Me wearing an Olympic tracksuit designed by artist Scott Hug for "Purple & Gold" collection to benefit the Russian LGBT Network (photo by Michael Burk, courtesy of Print All Over Me)
Gay Pride is upon us, and the question on many people's minds is: Does it still matter?
When I first arrived in New York nearly 20 years ago, one of the most vivid impressions of my new home city was the first Gay Pride parade I saw. After being thrown out of my country for speaking out on gay issues, seeing such a massive and festive demonstration of freedom and unity was a total revelation for me. This was the American gay utopia as I had imagined it. I couldn't stop the tears, thinking how lucky I was to be able to witness this and be a part of it, unlike my gay friends in Russia whom I had left behind.
Even though Weimar Berlin was officially the birthplace of the gay liberation movement, New York City is where it really took off, when a bunch of raunchy drag queens and drunken fags at Stonewall bar on Christopher Street fought back against police harassment back in the summer of 1969. For the first time gays rebelled into the streets, and they have done it every summer since to commemorate the beginning of global gay revolution.
Fast-forward 45 years, and we now live in a world where gay marriage is officially recognized in 18 countries and 19 states in the U.S. (plus the District of Columbia). When I attempted to register the first same-sex marriage in Russia back in 1994, this seemed like a distant future, and many of us fought and worked hard to get to this point. The new generation of gay people who are fortunate enough to live in this gay utopia are far less concerned about politics; they're more interested in Lady Gaga's latest releases or the next gay cruise than the situation with gay rights in other, less fortunate parts of the world -- nearly 80 countries where it's still illegal to be gay.
Sadly, most Gay Pride parades I've seen in recent years reflect and promote this political disaffection, targeting instead a huge consumerist appetite of the gay community. The last parade I went to was an endless stream of corporate floats with a bunch of half-naked, logo-wearing muscle clones who were paid to dance around them. The few activist groups with political slogans got lost in the rainbow-colored sea of corporate advertisement. The excitement of my first Gay Pride memories gave way to resentment against gay parades of any sort.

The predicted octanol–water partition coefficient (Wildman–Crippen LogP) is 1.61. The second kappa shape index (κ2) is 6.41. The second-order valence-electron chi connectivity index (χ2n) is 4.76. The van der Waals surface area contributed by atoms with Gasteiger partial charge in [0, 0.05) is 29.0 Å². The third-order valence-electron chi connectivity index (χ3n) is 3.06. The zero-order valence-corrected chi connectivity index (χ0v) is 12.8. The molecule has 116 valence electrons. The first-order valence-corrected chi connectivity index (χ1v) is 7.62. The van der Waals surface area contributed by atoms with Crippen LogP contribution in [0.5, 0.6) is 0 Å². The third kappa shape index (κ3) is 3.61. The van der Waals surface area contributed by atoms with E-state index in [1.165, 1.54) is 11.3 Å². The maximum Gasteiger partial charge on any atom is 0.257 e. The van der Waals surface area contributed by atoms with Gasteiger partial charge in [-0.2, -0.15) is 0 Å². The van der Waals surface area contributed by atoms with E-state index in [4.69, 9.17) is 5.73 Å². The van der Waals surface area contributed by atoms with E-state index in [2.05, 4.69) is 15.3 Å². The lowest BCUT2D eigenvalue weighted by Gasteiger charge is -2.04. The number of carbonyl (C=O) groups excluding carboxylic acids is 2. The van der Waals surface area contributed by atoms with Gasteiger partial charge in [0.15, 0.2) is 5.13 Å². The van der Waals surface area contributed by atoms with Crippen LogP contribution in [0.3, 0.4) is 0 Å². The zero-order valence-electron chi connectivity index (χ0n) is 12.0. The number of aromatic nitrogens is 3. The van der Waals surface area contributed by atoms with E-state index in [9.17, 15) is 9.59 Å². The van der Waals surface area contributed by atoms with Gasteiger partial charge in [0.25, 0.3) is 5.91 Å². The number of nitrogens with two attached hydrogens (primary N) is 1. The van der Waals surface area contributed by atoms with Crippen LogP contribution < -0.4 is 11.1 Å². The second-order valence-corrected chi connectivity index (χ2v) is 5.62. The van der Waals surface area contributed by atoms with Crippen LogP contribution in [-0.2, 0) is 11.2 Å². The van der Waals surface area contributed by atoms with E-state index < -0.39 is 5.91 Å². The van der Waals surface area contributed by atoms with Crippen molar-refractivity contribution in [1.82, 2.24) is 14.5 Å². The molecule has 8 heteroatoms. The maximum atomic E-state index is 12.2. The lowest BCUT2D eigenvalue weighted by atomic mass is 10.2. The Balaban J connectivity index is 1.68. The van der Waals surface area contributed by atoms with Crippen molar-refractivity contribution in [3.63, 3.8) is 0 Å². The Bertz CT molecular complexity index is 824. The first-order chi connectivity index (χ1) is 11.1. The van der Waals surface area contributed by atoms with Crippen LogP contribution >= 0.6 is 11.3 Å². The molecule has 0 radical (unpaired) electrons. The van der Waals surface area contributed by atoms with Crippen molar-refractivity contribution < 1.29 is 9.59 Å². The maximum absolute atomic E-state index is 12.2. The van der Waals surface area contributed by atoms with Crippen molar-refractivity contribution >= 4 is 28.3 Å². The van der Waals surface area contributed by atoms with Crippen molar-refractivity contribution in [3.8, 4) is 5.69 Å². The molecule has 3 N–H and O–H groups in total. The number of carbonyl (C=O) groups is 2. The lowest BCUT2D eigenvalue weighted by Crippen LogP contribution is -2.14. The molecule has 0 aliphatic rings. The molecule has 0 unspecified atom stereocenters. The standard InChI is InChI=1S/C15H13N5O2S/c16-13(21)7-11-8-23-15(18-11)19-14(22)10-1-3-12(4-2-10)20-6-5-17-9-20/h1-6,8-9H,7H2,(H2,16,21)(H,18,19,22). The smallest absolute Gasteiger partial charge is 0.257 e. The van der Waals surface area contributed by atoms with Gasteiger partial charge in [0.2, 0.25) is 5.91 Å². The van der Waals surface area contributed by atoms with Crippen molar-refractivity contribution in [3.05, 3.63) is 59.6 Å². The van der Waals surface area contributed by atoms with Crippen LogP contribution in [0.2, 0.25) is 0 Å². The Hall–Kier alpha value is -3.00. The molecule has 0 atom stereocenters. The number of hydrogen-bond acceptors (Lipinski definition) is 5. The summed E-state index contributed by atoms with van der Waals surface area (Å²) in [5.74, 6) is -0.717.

Does Gay Pride still matter, after all the accomplishments and victories achieved by gay people around the world? And what's the point of holding these parades in capitals already so cosmopolitan and progressive -- almost like preaching to the choir, as they say in America? Wouldn't it be wiser if the corporate sponsors of Gay Pride spent the same money on helping our brothers and sisters who are in trouble in places like Zimbabwe, run by notorious dictator-homophobe Robert Mugabe; or Iran, where gay people, including teenagers, are being routinely hanged in public; or Mauritania, where gays are subjected to death by public stoning? And the list goes on and on, with the entire Muslim world and most of Africa being aggressively anti-gay. Add to that the two most populated countries, China and India, where homosexuality is semi-legal, and Russia, which recently adopted anti-gay laws, and the map of the world suddenly doesn't look so gay-friendly anymore.
Isn't it ironic that homophobia is about the only thing that unites bigots and religious fundamentalists across the globe? In Moscow a small group of gay activists tried to organize several demonstrations over the last few years, only to face arrests and gay bashings by neo-Nazi skinheads, while the cops watched. Moscow's new mayor recently signed a ban on Gay Pride parades for the next 100 years, calling them "satanic." However, the massive international backlash against Putin's anti-gay crusade gives us hope that we can unite again for the good cause.
So does Gay Pride matter in 2014? The history of Stonewall, which started with a drunken brawl and grew into a huge international movement, teaches us one important lesson: A bunch of queers and drag queens can, in fact, change the world. History is on our side, and we shall overcome the recent bans like all the previous bans imposed on us in the past.
Gay Pride is a good reason to rally and protest, reflect and celebrate. It's time to remember our rebellious past and reclaim the streets, show our power in numbers and fight for equality not only in places like New York or Berlin but in all the homophobic capitals of the world, from Tehran to Moscow. It's time for us to make homophobia a disease of the past.
Quoting the classic Queer Nation slogan, "We're here. We're queer. Get used to it." Or, as the bearded Austrian drag queen Conchita Wurst proclaimed after winning the recent Eurovision Contest, "We are unstoppable!"